continues playing.]

[sirens blaring.]

The problem is, Shane Gaskill
had given the wrong address.

It wasn't Shane's house.

And the people who actually
lived in the house at that time
was the Finch family.

[somber music playing.]

[Francis Finch.]

Andrew Finch is my mom's brother.

October 27th, 2002,
my mother got into a car crash
on her way to Texas
to get me and my sister.

She rolled three times in her truck
and was pronounced dead on scene.

I was like one or two, I believe.

Andrew was like, maybe 16 or 17.

I believe that he had felt he had a duty
to take care of me and my sister.

He taught me
a lot of the things that I know now.

And that's why I regard him as my father
is because I feel like a father's duty
is to teach a young man
how to be a man in life.


[suspenseful music playing.]

[Ali Abdelhadi.]

Andy actually cooked dinner for us.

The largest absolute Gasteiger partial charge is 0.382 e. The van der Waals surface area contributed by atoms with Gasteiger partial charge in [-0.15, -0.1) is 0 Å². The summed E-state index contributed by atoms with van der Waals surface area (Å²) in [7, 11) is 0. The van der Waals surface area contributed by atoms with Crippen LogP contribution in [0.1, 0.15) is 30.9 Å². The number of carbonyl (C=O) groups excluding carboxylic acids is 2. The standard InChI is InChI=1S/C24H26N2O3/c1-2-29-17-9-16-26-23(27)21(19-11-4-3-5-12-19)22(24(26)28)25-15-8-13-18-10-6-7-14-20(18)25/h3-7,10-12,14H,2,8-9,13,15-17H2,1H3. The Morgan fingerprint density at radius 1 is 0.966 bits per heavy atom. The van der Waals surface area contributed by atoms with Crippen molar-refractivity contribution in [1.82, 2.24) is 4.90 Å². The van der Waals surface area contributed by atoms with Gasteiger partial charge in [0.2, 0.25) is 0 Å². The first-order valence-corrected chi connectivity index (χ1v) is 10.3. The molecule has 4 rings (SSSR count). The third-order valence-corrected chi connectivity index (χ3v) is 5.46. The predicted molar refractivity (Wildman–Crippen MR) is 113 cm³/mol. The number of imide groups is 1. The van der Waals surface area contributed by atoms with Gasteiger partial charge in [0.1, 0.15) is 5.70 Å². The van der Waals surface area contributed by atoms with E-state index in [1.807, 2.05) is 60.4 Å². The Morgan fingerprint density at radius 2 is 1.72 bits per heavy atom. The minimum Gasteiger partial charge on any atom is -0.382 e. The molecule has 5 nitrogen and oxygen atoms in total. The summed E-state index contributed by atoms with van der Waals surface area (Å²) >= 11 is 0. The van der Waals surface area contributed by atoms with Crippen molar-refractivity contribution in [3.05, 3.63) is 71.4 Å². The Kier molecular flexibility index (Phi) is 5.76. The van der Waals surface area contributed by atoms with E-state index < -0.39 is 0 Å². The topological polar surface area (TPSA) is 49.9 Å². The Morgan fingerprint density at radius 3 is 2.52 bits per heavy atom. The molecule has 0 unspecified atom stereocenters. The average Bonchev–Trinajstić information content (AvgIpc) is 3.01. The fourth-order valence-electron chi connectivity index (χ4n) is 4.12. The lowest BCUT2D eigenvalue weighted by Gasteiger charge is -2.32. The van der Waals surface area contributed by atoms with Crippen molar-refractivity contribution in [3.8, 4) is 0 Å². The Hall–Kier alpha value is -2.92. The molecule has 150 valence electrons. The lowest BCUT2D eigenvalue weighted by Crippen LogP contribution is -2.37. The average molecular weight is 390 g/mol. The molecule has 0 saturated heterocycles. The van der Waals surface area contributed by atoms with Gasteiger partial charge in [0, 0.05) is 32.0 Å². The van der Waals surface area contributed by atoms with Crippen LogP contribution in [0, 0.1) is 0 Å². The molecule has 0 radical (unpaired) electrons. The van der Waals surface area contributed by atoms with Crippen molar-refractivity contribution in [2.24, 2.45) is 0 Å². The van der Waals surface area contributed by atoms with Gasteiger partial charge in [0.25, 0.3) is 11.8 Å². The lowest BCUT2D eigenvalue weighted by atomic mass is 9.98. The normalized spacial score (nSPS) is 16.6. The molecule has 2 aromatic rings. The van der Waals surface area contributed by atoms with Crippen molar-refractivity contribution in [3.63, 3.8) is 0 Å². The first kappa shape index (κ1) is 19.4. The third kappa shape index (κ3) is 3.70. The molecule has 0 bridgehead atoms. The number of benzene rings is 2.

That day he made pasta
with tomato sauce with cheese
and big pork chops.

We were just relaxing, chilling,
because it was just
a few days past Christmas.

There was a paved alley
right against the house
where there was this huge pothole.

[thud on pothole.]

When I heard one vehicle,
didn't seem odd.

It happens all the time.


[tense music playing.]

Andy got up to see who was there.

By this point,
police had surrounded the house.

And Andrew opens the door
and he's caught by police lights,
officers all over
to the east of the house,
to the west of the house,
directly in front of the house.


He didn't know who was there for him.

You know, he didn't know.

[indistinct police radio chatter.]

[officer 1.]
Hey, front door! Hands!
- [officer 2.]
Show your hands!
- [officer 1.]
He's right there.

[officer 3.]
Walk this way!
I started hearing
commands from everywhere.

I didn't exactly make them out.


And in the seven seconds
of opening the door,
an officer pulled the trigger
on his AR-15

and shot Andrew once
from, I believe, it was 67 yards away.

[somber music playing.]

He was on his face,
barely able to breathe.


And on his face
and laid out in front of the front door
to the inside of the house.

That's when Lisa came out.